All Hallow's Eve is quickly approaching, and you just can't figure out what to do with yourself when the lights go out this Saturday. You could go out trick-or-treating and have everybody ask (a) why you're asking for candy when you're 25 and have a full neckbeard and (b) why you're dressed as Sailor Moon again, to which you can respond with righteous indignance (and an explanation of the subtle color scheme differences between your Sailor Moon and Sailor Venus costumes).
Or you can read Ani-Gamers' list of the scariest stuff in the geek world. Whether you're looking for an anime or a live action movie, a video game or a manga, our five illustrious staff writers have got you covered, with nothing less than the very best that Halloween has to offer. So head beyond the break for some great, hand-picked Halloween frights.
- Ju-on, a.k.a. The Grudge (movie): This movie embodies everything creepy about J-horror: setting, audio, visuals, characters... and the American remake scared me enough to keep the lights on for three months straight (no exaggeration) by taking away everything "safe" one's mind could possibly cling to when absorbed in a film. The premise: a gruesome murder/suicide stains the house with its angry/vengeful presence, which will hunt down anyone who dares enter.
- When They Cry ~ Higurashi (anime): Quite possibly one of the most disturbingly creepy and well-executed anime I've ever had the pleasure to be addicted to. Take four innocent-looking girls in a rural village paranoid about a curse, add a stranger, add some Hitchcock, and then put it all in a blender and repeat five times. This had me guessing as to the linear nature of the stories until the very end, and the visuals/voice acting (great dub!) are chilling. How chilling? One of my friends looked at the back of the DVD case, saw a picture of one of the girls laughing, and promptly turned down any possibility of watching it.
- Fatal Frame / Fatal Frame 2 (PS2): While they stand alone, honestly, they're better in succession. Good horror's sneaky like that. The basis for both games: find out what happened to a missing loved one while not succumbing to the ill will of the myriad traumatized ghosts that inhabit the house/village. Your only weapon is an exorcimsal camera. Personal drama and a dramatic history (for both character and setting) make these games engrossing enough to get the blood pumping, elicit a startled jump, or provoke a scream of surprise.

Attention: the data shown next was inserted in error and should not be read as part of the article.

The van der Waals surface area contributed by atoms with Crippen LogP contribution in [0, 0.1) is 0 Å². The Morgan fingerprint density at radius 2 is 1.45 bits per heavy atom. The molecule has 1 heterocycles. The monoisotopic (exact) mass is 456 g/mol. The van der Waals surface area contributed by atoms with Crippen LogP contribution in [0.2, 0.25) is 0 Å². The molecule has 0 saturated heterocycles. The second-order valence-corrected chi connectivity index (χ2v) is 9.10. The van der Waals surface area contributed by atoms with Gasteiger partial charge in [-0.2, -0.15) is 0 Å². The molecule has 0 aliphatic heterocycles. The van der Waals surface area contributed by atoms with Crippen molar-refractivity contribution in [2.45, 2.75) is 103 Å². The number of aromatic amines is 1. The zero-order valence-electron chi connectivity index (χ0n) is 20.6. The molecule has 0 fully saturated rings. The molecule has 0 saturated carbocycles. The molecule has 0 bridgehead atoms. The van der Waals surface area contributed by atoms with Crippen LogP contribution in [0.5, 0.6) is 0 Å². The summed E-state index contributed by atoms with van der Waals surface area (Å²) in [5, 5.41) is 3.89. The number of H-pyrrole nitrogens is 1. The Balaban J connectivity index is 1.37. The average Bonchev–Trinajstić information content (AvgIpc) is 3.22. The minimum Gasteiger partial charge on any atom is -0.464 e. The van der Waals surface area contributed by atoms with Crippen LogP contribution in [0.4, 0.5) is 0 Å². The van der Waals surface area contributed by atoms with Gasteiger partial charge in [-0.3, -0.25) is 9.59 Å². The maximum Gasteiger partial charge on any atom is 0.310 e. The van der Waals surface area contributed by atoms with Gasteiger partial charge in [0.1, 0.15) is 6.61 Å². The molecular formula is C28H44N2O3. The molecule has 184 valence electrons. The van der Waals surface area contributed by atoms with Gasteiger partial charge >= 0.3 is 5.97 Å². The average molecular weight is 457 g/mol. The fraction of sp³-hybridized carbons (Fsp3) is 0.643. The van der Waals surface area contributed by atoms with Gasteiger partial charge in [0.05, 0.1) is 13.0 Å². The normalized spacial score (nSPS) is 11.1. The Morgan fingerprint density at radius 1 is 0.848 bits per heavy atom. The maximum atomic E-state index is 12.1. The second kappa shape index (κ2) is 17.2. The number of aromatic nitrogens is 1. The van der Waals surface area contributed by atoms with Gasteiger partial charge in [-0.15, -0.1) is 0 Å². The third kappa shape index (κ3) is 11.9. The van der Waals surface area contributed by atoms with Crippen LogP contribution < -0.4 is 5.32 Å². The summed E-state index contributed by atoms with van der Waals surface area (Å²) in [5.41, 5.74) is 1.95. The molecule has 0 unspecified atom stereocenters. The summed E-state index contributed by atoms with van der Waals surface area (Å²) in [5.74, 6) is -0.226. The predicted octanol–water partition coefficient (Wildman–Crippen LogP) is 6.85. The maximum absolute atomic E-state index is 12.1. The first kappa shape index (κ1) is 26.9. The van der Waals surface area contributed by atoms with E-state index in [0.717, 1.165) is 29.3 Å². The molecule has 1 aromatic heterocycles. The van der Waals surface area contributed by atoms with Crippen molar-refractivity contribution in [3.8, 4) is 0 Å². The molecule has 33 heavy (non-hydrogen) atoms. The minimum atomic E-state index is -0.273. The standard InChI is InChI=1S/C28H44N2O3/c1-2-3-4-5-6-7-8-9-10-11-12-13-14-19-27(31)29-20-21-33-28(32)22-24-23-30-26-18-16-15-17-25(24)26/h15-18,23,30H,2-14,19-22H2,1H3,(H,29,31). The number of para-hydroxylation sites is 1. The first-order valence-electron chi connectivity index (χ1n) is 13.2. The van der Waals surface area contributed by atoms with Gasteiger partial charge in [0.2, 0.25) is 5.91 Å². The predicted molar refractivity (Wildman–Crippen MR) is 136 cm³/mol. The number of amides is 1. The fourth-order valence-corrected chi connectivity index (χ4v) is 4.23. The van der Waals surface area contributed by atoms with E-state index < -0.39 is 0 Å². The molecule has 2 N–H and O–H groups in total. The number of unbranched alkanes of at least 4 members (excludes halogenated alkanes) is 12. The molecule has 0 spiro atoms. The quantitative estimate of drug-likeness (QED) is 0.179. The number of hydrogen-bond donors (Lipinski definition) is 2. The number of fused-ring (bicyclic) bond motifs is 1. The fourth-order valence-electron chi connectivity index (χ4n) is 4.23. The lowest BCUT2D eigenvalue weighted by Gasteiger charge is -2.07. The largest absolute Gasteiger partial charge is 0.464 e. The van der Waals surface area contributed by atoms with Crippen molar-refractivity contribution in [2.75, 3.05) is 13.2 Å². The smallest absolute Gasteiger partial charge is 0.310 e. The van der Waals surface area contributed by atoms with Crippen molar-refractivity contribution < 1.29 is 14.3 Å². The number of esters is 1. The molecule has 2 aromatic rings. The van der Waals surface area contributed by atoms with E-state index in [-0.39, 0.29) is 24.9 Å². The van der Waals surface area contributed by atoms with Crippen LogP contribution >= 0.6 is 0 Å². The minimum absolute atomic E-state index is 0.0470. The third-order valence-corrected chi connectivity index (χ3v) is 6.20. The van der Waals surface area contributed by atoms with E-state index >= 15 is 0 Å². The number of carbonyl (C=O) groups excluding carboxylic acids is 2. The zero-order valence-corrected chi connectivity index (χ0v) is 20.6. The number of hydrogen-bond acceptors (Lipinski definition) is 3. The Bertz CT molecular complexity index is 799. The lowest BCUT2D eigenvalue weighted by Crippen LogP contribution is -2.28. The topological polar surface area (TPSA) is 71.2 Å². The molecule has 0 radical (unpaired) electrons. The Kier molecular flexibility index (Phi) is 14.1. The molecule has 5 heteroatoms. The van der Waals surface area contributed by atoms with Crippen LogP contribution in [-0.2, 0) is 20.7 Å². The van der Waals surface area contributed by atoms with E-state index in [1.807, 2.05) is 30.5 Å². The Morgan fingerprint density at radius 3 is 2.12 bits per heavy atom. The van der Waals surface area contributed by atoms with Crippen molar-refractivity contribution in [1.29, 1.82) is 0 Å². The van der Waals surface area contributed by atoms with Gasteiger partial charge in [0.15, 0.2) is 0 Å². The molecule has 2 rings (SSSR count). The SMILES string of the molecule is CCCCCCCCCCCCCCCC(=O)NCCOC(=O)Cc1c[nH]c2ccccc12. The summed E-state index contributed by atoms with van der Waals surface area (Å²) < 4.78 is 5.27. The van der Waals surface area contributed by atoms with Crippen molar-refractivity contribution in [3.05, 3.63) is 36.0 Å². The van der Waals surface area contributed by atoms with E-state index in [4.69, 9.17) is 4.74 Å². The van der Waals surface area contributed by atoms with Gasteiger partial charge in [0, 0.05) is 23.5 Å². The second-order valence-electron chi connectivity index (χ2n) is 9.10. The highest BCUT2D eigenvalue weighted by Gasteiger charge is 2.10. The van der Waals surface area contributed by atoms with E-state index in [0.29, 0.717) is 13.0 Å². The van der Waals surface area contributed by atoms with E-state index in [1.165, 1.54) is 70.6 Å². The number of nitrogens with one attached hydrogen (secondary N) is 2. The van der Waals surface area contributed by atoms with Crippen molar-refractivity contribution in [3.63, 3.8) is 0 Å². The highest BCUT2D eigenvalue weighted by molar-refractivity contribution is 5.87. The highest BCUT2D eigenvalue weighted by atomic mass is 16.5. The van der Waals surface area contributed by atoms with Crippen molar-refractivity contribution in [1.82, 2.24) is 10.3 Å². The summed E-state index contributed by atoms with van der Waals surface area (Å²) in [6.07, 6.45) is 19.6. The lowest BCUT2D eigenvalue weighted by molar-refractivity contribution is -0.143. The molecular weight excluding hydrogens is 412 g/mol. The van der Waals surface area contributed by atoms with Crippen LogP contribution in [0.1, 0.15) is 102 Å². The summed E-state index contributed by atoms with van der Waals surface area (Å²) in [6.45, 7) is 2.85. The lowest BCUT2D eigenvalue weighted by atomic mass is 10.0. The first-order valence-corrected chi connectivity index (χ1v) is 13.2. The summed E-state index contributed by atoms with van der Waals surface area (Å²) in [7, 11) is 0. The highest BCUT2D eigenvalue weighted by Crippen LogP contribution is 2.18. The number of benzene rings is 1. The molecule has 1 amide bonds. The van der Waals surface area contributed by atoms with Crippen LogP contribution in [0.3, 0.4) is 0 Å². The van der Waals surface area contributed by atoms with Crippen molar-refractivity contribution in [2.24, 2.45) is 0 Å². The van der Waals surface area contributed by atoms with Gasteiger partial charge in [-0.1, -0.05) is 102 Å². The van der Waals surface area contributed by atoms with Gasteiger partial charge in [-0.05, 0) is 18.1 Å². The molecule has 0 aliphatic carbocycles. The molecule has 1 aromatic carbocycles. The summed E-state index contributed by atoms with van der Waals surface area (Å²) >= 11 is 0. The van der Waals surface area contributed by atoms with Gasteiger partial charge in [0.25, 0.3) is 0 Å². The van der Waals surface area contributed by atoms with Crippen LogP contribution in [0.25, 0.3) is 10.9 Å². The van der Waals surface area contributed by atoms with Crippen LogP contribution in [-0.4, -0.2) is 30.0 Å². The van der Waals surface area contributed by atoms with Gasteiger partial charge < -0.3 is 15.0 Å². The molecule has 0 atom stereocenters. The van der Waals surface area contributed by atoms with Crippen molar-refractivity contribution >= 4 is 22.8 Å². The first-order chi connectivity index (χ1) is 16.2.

- Cowboy Bebop - the Movie (anime): This is my number one choice for good reason. It's a movie that brings the hilarious scenes, dramatic fights, and everything else a person could ask for from a Cowboy Bebop movie and blends it perfectly with the mystery and drama of Halloween. To sum up the story, Faye, en route to catch a low-level target, witnesses the explosion of the tanker truck that she was following, thus releasing a deadly cloud of some mysterious disease into the air that kills hundreds of people. Now it's up to Spike and company to get to the bottom of whatever is going on.
- Kakurenbo - Hide and Seek (anime): This is my hardcore Halloween pick of the three. In an abandoned city in Neo-Japan, children play a game called "Otokoyo." It's basically hide and seek, but there is a twist: all of the children who have played the game have mysteriously disappeared. The absolutely beautiful cell shading, sound effects, and background music used throughout the story really lend themselves to the dark and mysterious city in which Otokoyo takes place. For people on a bit of the squeamish side, this OVA will provide a good psychological thrill ride without all the blood and gore of typical horror.
- Battle Royale (movie): Here's a movie and it's sequel that might be one of the biggest cult classic movies out of Japan since Godzilla. The plot is simple: a random Japanese class from a random school is chosen by lottery. The 30 to 40 kids in the class must then partake in the event know as Battle Royale, essentially a timed death match on a deserted island, with only one winner. It's much more than a bunch of kids killing each other though. The amount of mind games and political propaganda in this movie really get a person thinking about what can really happen when the government has all the control.